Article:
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Art / Enter maximalism.

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An arti­cle in yesterday's NYT House & Gar­den sec­tion extolled the virtues of clut­ter. Kris­ten summed it up nice­ly: Max­i­mal­ism is the new min­i­mal­ism.

"Min­i­mal­ism is easy to copy," Ms. de Lorme said at her unabashed­ly messy desk on a recent morn­ing. "Every­body can do it."

Nev­er­the­less, max­i­mal­ism isn't as easy as it sounds. The author vis­its a Bar­ry McGee exhi­bi­tion at Deitch Projects in New York and finds that clut­ter must be as care­ful­ly arranged as non-clut­ter if it is to work:

Op-art pan­els on the walls. Graf­fi­ti every­where. And one wall I stared at for a long time was cov­ered with small, framed pic­tures dense­ly hung at odd angles, some lay­ered on top of one anoth­er. Like the whole mas­sive instal­la­tion, it looked ran­dom. Of course, it wasn't.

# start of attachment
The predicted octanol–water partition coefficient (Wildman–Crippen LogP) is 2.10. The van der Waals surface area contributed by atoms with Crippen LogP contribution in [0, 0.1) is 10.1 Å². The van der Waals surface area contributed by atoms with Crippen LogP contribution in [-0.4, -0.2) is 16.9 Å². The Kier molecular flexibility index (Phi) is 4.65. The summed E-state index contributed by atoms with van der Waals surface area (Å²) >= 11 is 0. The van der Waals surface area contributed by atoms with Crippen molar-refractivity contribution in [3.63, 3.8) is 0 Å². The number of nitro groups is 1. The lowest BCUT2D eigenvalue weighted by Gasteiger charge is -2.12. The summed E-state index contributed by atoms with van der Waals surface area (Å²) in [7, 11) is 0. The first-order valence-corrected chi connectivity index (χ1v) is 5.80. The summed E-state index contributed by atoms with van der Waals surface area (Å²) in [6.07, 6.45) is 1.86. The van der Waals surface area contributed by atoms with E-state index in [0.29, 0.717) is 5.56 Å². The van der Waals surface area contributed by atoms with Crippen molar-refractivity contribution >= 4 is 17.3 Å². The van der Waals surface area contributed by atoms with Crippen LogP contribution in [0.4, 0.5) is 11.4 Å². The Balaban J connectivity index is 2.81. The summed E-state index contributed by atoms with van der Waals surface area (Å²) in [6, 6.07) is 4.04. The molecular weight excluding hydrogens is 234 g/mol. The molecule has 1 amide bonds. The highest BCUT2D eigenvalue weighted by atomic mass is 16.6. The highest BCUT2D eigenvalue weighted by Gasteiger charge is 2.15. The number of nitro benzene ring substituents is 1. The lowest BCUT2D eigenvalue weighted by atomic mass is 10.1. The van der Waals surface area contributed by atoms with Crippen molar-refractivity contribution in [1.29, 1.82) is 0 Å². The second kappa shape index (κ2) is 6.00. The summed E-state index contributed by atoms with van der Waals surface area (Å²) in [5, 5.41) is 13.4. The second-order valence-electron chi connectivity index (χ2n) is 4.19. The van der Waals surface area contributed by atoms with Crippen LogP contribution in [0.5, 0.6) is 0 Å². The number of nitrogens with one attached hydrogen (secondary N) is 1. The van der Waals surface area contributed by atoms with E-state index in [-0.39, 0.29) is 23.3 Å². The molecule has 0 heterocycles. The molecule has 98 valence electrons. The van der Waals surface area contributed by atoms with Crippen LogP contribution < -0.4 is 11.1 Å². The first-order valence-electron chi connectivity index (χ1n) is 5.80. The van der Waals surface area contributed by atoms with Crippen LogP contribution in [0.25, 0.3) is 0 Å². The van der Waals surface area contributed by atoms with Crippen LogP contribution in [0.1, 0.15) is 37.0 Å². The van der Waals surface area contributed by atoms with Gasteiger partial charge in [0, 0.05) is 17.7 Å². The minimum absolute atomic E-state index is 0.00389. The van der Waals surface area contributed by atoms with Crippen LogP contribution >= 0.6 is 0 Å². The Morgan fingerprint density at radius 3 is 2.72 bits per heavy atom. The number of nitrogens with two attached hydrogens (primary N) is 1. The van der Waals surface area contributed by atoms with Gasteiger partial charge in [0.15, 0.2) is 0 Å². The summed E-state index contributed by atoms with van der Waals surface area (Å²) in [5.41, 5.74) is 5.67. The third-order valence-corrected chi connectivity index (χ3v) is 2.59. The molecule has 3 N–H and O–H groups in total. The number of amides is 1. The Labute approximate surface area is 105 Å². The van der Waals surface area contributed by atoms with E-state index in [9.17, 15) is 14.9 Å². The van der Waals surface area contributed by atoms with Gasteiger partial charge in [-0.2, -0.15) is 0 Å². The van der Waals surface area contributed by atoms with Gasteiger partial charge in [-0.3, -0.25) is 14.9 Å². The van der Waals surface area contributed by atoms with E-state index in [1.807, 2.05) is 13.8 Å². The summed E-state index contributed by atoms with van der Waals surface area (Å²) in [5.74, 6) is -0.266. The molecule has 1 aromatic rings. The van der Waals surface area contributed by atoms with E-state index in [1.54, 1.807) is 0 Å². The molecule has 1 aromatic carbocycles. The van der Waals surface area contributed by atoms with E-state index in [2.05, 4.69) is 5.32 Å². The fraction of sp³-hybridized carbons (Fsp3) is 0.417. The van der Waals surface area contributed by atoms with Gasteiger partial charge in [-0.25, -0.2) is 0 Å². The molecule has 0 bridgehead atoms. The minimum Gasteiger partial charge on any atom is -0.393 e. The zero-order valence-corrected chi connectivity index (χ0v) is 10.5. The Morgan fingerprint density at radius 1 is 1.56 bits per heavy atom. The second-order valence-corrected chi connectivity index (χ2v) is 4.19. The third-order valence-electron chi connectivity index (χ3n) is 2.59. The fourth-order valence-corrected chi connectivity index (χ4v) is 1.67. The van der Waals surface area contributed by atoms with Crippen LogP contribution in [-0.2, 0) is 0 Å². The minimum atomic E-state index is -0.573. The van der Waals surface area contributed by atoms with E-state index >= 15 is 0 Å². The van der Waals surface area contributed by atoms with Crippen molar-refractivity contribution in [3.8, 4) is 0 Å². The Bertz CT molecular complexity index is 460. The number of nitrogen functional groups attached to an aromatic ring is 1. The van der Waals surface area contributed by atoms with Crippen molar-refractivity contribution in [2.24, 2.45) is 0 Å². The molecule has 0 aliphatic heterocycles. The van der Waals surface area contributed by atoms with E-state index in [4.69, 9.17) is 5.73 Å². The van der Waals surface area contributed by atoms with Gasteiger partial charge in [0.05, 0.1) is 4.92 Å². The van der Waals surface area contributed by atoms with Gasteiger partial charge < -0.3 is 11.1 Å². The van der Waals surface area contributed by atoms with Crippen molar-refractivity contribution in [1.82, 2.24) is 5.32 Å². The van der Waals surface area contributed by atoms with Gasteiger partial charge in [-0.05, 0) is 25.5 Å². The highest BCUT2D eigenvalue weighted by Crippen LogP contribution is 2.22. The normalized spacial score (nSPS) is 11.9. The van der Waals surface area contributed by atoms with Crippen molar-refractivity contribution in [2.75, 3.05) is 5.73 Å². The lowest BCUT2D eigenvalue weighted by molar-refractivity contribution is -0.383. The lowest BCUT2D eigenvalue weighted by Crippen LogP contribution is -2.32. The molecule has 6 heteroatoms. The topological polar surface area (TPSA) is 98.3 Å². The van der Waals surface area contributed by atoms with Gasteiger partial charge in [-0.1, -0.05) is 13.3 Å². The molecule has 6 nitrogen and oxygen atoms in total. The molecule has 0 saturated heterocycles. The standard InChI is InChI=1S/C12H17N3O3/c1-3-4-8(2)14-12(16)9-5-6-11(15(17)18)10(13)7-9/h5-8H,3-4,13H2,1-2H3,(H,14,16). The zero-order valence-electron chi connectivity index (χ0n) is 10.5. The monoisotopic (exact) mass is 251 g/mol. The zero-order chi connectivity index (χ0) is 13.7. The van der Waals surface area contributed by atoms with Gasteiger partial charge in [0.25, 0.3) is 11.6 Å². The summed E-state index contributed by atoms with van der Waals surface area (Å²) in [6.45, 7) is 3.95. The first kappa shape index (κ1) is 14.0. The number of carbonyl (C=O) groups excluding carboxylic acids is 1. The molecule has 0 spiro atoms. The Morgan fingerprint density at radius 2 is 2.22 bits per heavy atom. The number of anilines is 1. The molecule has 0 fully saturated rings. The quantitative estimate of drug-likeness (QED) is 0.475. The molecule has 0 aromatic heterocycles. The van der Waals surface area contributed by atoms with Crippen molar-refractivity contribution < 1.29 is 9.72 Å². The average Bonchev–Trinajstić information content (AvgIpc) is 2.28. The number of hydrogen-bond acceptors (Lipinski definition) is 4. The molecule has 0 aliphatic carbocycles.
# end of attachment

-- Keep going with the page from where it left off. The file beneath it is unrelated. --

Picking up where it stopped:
The thing is, Bar­ry McGee was max­i­mal so long ago — Bay-Area-Now-1996 long ago — that it's strange to use him as an exam­ple of a cur­rent max­i­mal trend. I guess well-exe­cut­ed max­i­mal­ism is timeless.The pho­to above is from Bar­ry McGee's max­i­mal mur­al at the Muse­um of Vic­to­ria (fall, 2004).